Every great story starts with an exciting event that hooks the audience that page-turners depend on cliffhangers, and that implied questions drive the question “what happens next?” Finally, teach your homeschool child that he must keep the promise he made in the beginning of the narrative story.

How often do you include storytelling in your homeschool routine?

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-- Teach Note-Taking --

You may not realize this, but you’ve already been laying the foundation for good note-taking skills.

Learning how to take good notes in an authentic classical homeschool education goes all the way back to the early elementary school years when you held your youngster on your lap, read an illustrated story book aloud, and asked her to narrate back what she heard you say. Next, when you were teaching her the alphabet, you read her a story, had her draw a picture, then asked her to dictate what she heard while you modeling narrative writing for her by writing down her words. Later when her fine motor skills developed and she began to write, you asked her narrate by writing her own paraphrase or version of the story.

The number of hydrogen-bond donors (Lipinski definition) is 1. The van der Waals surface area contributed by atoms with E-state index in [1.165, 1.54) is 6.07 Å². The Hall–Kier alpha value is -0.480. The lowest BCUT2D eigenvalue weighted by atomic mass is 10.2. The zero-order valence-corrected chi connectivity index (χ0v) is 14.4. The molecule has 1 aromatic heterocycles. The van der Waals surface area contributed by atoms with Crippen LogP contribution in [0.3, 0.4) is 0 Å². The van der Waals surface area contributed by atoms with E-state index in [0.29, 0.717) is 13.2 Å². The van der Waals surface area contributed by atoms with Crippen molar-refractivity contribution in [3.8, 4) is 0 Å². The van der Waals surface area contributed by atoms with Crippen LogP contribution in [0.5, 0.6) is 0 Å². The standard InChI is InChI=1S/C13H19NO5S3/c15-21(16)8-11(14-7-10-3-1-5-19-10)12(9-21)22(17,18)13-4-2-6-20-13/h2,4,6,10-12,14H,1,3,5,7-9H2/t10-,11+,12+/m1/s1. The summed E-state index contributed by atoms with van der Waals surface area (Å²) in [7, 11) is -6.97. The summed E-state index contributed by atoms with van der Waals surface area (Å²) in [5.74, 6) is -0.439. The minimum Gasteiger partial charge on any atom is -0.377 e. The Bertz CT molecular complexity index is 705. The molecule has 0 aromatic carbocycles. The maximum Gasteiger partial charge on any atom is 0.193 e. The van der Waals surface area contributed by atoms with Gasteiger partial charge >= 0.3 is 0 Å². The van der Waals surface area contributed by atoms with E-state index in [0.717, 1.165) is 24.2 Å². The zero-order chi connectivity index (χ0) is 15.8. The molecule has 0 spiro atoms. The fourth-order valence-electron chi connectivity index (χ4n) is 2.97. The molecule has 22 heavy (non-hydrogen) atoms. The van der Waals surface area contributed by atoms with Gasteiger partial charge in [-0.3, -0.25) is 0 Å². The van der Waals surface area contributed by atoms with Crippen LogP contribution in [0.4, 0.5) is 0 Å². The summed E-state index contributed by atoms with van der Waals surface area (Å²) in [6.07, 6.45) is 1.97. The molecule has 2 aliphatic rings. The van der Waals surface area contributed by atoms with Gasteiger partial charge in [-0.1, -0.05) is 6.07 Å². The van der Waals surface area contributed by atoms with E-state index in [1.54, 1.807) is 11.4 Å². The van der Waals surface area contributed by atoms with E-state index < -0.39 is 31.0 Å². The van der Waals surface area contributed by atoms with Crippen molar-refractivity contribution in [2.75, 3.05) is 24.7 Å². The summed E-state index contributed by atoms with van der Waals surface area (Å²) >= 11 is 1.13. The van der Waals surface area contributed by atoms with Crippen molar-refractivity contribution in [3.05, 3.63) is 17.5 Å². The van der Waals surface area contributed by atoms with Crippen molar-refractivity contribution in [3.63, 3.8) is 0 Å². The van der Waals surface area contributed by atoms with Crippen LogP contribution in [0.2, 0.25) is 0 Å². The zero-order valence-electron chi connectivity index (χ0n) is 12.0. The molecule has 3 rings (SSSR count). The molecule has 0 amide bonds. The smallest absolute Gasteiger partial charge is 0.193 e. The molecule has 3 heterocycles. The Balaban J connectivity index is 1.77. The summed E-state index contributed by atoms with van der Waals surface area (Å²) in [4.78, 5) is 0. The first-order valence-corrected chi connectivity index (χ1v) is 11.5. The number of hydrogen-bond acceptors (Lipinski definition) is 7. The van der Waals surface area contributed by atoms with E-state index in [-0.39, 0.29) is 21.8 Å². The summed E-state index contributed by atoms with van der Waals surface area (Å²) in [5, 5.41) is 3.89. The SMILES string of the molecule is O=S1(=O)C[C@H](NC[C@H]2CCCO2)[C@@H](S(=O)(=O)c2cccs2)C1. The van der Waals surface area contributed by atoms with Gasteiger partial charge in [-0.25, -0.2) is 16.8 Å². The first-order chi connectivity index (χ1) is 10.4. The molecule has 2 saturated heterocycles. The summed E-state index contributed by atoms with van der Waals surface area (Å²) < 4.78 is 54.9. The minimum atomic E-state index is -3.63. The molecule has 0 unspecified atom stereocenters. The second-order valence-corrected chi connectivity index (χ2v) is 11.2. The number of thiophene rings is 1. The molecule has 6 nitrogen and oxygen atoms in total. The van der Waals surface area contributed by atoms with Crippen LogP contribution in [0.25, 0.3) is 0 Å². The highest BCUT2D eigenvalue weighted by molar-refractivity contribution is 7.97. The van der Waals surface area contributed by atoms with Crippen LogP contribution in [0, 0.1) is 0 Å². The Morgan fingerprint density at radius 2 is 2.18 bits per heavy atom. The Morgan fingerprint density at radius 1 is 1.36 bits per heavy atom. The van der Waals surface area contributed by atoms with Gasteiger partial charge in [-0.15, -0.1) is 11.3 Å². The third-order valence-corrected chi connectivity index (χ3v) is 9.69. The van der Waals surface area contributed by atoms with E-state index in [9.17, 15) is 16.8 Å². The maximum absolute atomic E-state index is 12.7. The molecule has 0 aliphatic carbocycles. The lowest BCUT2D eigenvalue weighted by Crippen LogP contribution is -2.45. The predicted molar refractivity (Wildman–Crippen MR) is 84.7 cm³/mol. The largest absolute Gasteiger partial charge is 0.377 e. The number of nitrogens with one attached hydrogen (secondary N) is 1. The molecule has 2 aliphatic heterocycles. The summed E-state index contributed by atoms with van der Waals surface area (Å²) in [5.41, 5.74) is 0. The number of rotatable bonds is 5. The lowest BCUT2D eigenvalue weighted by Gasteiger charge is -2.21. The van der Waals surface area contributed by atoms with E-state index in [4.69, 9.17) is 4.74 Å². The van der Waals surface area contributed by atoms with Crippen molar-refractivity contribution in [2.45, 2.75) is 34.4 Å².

Establish formal note-taking skills when your homeschool child reaches the age of 12 years. Depending on your child’s learning preferences, you might want to get a sketchpad so that he can draw what he learns, or teach him how to outline what he’s reading or hearing. Model the behavior by showing him Roman numeral outlining, branching, bubble maps, bullet points, or the popular Cornell note-taking method. You can also use post-it notes to construct a storyboard of what he’s learning. Incorporate outlining 3-4 times a week since the more practice he gets, the better he’ll be when he hits the classical high school years.

Around the age of 14, teach your homeschool teen how to annotate in the margins of his classic literature and textbooks. Buy him a pack of colored pencils, and show him how to use color and abbreviations to keep track of recurring, important information like themes or key ideas. At the end of a chapter or recorded lecture, have him summarize what he’s learned by reducing his notes to a one page drawing or written narrative abstract. Practice note reduction weekly now while he’s at home, and prepping for college exams later will be a breeze.

Finally, offer free electronic note-taking tools like Evernote, OneNote, or Google Keep to help him organize his thoughts and clip internet data. Whether you take notes the old-fashioned or new-fangled way doesn’t matter; what matters is that you teach your homeschool child how to listen carefully, grasp the main ideas, and store them in his mind as knowledge.